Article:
IT industry attacks electricity suppliers over power quality

New Zealand's electricity supply is coming under attack from the IT industry and large power users. Relations between Massey University and Auckland's Power New Zealand have reached breaking point after Power New Zealand connected a generator on the wrong side of the Albany campus's UPS system. The resulting series of power spikes damaged video conferencing equipment, lights and projectors as well as destroying a UPS device. Massey's property manager, Joe Hollander, describes Power New Zealand as behaving with "arrogance and in an unprofessional manner" and that the university was "suffering from a monopoly supply environment".

New Zealand’s electricity supply is coming under attack from the IT industry and large power users.

Relations between Massey University and Auckland’s Power New Zealand have reached breaking point after Power New Zealand connected a generator on the wrong side of the Albany campus’s UPS system. The resulting series of power spikes damaged video conferencing equipment, lights and projectors as well as destroying a UPS device. Massey’s property manager, Joe Hollander, describes Power New Zealand as behaving with “arrogance and in an unprofessional manner” and that the university was “suffering from a monopoly supply environment”.

Murray Irwin, of UPS vendor International Power Technologies, believes the lack of foresight on the part of power suppliers and an increase in the number of switch mode power supply devices is causing trouble for anyone who uses a computer that can only get worse in the future.

“Three years ago at the computer show in Auckland quite a number of stands couldn’t run because the harmonic distortion levels were so great due to the concentration of computers there.”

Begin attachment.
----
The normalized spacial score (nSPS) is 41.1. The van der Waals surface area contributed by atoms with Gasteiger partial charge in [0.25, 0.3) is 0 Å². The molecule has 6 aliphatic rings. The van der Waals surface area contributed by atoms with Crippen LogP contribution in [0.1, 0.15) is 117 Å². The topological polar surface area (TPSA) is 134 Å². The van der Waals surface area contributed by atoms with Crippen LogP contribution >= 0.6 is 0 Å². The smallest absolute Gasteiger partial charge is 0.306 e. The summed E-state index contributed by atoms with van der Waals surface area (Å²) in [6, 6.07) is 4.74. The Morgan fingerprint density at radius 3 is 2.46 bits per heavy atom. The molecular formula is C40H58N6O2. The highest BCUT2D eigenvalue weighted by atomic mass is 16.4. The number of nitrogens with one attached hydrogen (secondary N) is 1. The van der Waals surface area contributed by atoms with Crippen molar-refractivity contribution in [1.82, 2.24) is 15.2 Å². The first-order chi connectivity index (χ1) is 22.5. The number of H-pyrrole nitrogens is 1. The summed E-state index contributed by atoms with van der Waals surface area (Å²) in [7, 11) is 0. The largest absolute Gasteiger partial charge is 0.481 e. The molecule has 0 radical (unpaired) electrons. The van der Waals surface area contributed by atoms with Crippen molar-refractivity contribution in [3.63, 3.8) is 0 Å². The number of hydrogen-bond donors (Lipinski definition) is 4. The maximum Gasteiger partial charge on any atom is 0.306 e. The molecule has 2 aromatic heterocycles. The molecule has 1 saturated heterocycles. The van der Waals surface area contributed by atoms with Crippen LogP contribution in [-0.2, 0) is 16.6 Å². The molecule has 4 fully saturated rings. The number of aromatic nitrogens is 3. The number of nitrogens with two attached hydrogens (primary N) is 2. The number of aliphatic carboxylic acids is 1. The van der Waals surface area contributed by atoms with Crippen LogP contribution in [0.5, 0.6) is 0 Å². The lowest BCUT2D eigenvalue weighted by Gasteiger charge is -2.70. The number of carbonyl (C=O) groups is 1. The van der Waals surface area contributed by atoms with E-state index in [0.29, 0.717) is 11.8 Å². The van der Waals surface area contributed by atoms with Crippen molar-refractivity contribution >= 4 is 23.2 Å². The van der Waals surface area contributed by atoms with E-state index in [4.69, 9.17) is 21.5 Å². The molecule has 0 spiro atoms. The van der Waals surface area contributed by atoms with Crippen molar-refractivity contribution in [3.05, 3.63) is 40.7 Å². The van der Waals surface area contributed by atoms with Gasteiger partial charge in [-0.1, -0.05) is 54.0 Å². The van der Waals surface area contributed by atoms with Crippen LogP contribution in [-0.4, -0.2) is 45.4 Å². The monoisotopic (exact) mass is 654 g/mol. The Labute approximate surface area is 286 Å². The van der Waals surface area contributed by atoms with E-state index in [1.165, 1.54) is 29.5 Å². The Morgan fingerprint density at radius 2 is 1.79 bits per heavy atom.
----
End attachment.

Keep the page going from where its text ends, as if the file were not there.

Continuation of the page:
Harmonic distortion is a side effect of switch mode power supply devices.

“Instead of having a constant draw, like a light bulb, it takes a bite out of the power supply at particular times. It doesn’t smooth itself out,” says Irwin.

This leads to a distortion in the power supply that is reflected back into the grid, causing spikes and surges that can damage hardware and corrupt data.

“We’re all responsible for the problem ourselves. It’s our problem and we have to take ownership of it and do something about it” as the number of switch mode devices rises, says Irwin. “In the US it is estimated that by the year 2000, 80% of all loads will be reactive or switch mode power supply.”

Irwin believes power companies have a short-term view of New Zealand’s power needs, especially the needs of the IT industry.

“The commercial nature of the grid means transformers are built for today’s needs, not those ten years down the track.”

He believes this lack of “head room” means problems occur sooner and with greater intensity.

Irwin isn’t alone in believing the New Zealand power supply is “dirtier” than it used to be. Anite Networks remotely manages networks and needs to be certain of its power supply. Ray Goodger was part of the team that decided Anite needed a diesel generator as back-up to ensure continuity of service.

“Power in Auckland is really flaky,” says Goodger. “If it went down, we were down and customers weren’t very happy.”

Anite installed a UPS system, which can drive all critical services for up to an hour and the generator, which comes on-line in less than ten seconds. Since the generator’s installation a year ago there have been a number of power outages and Goodger says Anite wouldn’t be without it.

Power New Zealand’s David Garrett believes evidence of New Zealand’s power supply becoming “dirtier” is only anecdotal, and Ministry of Commerce figures - those that are available - seem to back up his claim. Power New Zealand reported 2182 interruptions in the last financial year, compared with 2257 the year before and 2425 in 1995. These figures only refer to interruptions and don’t include fading, surging or brown-outs.

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